In the CCAR 2015, the Federal Reserve did not object to the capital plan and planned capital distributions for 29 of the 31 BHCs. The board of governors, however, objected to the capital plans of two top-50 U.S.-based BHCs due to widespread and substantial weaknesses across their capital planning processes. The board of governors issued a conditional non-objection to a top-50 BHC and required it to correct weaknesses in some elements of its capital planning process and to resubmit its capital plan by Sept. 30, 2015.

Lessons learned
The following two key lessons were learned as a result of feedback from the 2015 CCAR submissions:

  1. A BHC's capital planning process is the framework from which accurate projections on capital can be derived and as such needs to be robust with adequate governance, internal controls, risk identification and risk management, management information systems (MIS), and assumptions and analysis that support the BHC's and FBO's capital planning processes.
  2. Qualitative factors used for capital planning and stress testing practices including loss and revenue modeling practices need to be improved, better documented and supported.

Best-practice action steps for future submissions
BHCs and FBOs subject to CCAR need to improve their capital planning and stress testing practices as they move to a more mature model of CCAR compliance. Some best-practice action steps that these organizations need to consider include the following:

  • Set up a project management office to administer the plan for submission aligned with the stakeholders and the three lines of defense.
  • Risk management frameworks, including organizational and model risk management structures, policies and procedures, process and systems maps with documented controls and data availability and quality need to be improved.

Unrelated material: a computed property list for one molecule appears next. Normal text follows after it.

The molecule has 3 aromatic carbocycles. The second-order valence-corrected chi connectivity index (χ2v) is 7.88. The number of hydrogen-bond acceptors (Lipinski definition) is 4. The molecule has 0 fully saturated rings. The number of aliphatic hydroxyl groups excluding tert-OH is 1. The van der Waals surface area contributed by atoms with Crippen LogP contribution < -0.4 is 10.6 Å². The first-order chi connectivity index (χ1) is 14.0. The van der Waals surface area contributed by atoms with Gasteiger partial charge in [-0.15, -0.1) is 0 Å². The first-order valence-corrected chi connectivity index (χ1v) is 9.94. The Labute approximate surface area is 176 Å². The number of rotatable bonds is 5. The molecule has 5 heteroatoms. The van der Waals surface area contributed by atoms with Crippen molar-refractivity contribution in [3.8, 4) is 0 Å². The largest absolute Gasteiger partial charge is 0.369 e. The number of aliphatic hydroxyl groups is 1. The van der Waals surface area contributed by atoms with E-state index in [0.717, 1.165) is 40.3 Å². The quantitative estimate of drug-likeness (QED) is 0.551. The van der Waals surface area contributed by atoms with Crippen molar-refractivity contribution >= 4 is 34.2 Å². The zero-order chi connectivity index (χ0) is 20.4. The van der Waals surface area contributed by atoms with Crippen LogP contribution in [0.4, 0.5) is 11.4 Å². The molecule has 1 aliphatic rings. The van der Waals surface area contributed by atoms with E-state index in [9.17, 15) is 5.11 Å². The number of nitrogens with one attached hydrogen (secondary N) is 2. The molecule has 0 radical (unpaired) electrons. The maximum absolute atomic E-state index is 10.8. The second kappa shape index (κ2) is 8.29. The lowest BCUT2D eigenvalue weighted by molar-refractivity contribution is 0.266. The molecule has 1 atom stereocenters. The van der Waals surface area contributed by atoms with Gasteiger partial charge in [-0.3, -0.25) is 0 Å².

• MIS architecture for systems and capital planning models and the underlying qualitative assumptions need to be better documented and validated and provide a clear and accurate audit trail to third-party reviewers.
  • Enabling the three lines of defense to drive true effective challenge around processes, systems and outputs is very important. Internal audit plays a critical role in effective challenge and should be involved early on in the planning process to validate the design of the CCAR process along with the adequacy of controls and the expectations around audit trail and documentation. This is especially important when coming up with qualitative factors for capital planning and stress testing.
  • Material risk identification needs to be dynamic to constantly obtain information on the BHC or FBO based on those organizations' market profile, customer base and products and services. This dynamic risk identification needs to be integrated with any on-going CCAR exercises.

It is expected that the CCAR framework will continue to evolve as the economic environment and capital demands change.  To continue demonstrating strong capital planning processes, BHCs and FBOs should continuously evaluate lessons learned from the past, and consider implementing process improvement changes prior to future submissions.